Washington, D.C. – The United States Supreme Court issued a unanimous opinion in Alice Corporation Pty. LTD v. CLS Bank International et al., Case No. 13-298. At issue was software that allows a neutral third party to ensure that all parties to a financial transaction have fully performed their obligations. The Court held that Alice Corporation’s patents should not have been issued because they (1) consisted of software created to implement an abstract idea but (2) lacked an “inventive concept” sufficient to transform the abstract idea into a patent-eligible application.
Alice Corporation owned several patents that covered a manner for mitigating “settlement risk,” i.e., the risk that one or more parties to an agreed-upon financial exchange will not satisfy their obligations. Alice Corporation’s patent claims consisted of computer software that facilitated the exchange of financial obligations between the parties. The patents-in-suit claimed (1) a method for exchanging financial obligations, (2) a computer system configured to carry out the method for exchanging obligations, and (3) a computer-readable medium containing program code for performing the method of exchanging obligations.
Respondents (collectively, “CLS Bank“), which operate a global network that facilitates currency transactions, sued Alice Corporation, arguing that the patent claims at issue were invalid, unenforceable, or not infringed. Alice Corporation counterclaimed, alleging infringement.
All of the claims were held to be ineligible for patent protection by the district court because they purported to protect to an abstract idea. The Federal Circuit, sitting en banc, affirmed, although, of the ten judges, only five agreed on the reasoning behind the holding.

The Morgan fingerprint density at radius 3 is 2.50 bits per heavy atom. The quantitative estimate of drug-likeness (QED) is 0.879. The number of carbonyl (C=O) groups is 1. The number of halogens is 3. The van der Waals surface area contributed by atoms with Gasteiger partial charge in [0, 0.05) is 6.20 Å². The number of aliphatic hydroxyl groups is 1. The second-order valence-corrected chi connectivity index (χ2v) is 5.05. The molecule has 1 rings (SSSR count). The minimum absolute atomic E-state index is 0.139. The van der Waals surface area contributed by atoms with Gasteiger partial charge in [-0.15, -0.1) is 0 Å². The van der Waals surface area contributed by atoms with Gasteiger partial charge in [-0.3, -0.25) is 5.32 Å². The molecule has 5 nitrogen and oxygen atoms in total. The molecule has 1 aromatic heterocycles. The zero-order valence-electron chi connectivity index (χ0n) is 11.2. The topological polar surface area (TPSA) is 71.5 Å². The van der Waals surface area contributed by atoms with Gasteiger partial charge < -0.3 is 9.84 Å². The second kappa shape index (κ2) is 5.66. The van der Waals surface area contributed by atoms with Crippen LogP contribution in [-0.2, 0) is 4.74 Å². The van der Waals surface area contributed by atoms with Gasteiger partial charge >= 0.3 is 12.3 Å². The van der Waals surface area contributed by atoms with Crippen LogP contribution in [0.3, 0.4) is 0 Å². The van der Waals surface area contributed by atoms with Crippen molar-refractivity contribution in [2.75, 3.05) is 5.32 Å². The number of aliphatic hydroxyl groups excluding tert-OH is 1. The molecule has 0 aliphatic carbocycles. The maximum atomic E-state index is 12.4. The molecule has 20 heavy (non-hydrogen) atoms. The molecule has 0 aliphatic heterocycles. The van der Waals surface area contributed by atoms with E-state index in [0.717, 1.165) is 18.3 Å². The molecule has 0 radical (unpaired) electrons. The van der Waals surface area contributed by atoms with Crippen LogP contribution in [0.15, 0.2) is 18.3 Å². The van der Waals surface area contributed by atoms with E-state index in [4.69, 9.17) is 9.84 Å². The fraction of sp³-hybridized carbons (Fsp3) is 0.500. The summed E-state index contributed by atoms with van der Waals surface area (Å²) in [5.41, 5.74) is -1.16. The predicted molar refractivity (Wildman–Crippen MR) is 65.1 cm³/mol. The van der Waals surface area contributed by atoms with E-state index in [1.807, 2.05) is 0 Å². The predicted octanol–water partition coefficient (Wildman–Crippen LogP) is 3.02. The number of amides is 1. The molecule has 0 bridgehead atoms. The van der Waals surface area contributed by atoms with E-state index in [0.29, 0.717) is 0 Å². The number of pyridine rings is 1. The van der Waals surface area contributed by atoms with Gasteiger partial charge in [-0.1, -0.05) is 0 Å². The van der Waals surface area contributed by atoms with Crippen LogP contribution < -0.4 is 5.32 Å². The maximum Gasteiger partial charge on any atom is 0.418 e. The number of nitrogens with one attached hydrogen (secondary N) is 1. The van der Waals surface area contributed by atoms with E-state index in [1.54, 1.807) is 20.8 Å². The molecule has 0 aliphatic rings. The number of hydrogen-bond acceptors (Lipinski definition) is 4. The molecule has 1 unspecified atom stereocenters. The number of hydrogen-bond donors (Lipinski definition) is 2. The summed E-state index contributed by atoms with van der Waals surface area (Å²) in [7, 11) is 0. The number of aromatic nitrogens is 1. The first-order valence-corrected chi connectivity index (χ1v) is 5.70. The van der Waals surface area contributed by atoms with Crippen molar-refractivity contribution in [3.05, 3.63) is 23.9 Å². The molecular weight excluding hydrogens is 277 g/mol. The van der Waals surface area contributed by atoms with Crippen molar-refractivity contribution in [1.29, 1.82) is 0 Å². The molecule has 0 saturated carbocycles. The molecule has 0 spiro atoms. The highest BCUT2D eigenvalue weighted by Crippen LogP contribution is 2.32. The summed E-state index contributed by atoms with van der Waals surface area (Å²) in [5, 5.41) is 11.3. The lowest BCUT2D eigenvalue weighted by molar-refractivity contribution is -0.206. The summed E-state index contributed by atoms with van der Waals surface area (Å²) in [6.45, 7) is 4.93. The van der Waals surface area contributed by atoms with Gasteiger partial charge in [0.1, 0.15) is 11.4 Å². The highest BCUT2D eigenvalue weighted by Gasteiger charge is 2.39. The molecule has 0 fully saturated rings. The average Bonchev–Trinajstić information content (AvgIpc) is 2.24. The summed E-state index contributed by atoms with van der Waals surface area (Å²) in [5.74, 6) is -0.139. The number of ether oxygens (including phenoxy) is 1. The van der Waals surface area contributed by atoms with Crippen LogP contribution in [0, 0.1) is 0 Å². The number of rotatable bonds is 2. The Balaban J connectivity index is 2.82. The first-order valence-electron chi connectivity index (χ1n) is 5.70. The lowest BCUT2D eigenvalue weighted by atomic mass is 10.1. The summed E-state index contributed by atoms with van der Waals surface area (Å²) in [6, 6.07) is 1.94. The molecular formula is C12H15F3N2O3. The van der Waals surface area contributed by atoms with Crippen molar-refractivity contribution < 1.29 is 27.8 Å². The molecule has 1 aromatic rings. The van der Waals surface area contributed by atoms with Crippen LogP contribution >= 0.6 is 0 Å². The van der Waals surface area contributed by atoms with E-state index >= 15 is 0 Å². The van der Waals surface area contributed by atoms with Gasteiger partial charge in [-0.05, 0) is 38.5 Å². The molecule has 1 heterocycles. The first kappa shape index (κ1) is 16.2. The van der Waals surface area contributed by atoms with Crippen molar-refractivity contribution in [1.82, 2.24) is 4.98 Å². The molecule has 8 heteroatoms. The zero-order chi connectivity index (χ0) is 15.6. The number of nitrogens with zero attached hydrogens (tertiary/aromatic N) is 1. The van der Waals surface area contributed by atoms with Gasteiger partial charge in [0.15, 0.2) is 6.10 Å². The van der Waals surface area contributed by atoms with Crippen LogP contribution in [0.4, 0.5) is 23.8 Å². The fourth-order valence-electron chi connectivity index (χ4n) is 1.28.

The Supreme Court held for CLS Bank, affirming the Federal Circuit, and held that the patent claims were drawn to a patent-ineligible abstract idea under 35 U.S.C. § 101 and, thus, could not be patented.
In this opinion, the Court defined the Section 101 framework as having two parts. First, the court must determine if the patent claim at issue is directed toward an abstract idea. Second, it must examine the elements of the claim to determine whether it contains an “inventive concept” sufficient to transform the abstract idea into a patent-eligible application.
The Court concluded that, in the case of the software patents-in-suit, “the method claims, which merely require generic computer implementation, fail to transform [an] abstract idea into a patent-eligible invention.”
Practice Tip: Patent lawyers hoped that this much-anticipated case would clarify the extent to which software is patentable. The Supreme Court had a difficult task in drawing these lines. A ruling that allowed ideas that were overly broad and/or vague to be patented would have encouraged lawsuits by “patent trolls” and inhibited innovation by inventors who might fear that implementing their ideas would subject them to liability for patent infringement. On the other hand, a ruling that restricted the patentability of software too much could nullify thousands of existing patents and could also discourage innovation because an inventor’s resulting creation would be more difficult to patent.
The unanimous opinion was delivered by Justice Clarence Thomas (pictured above).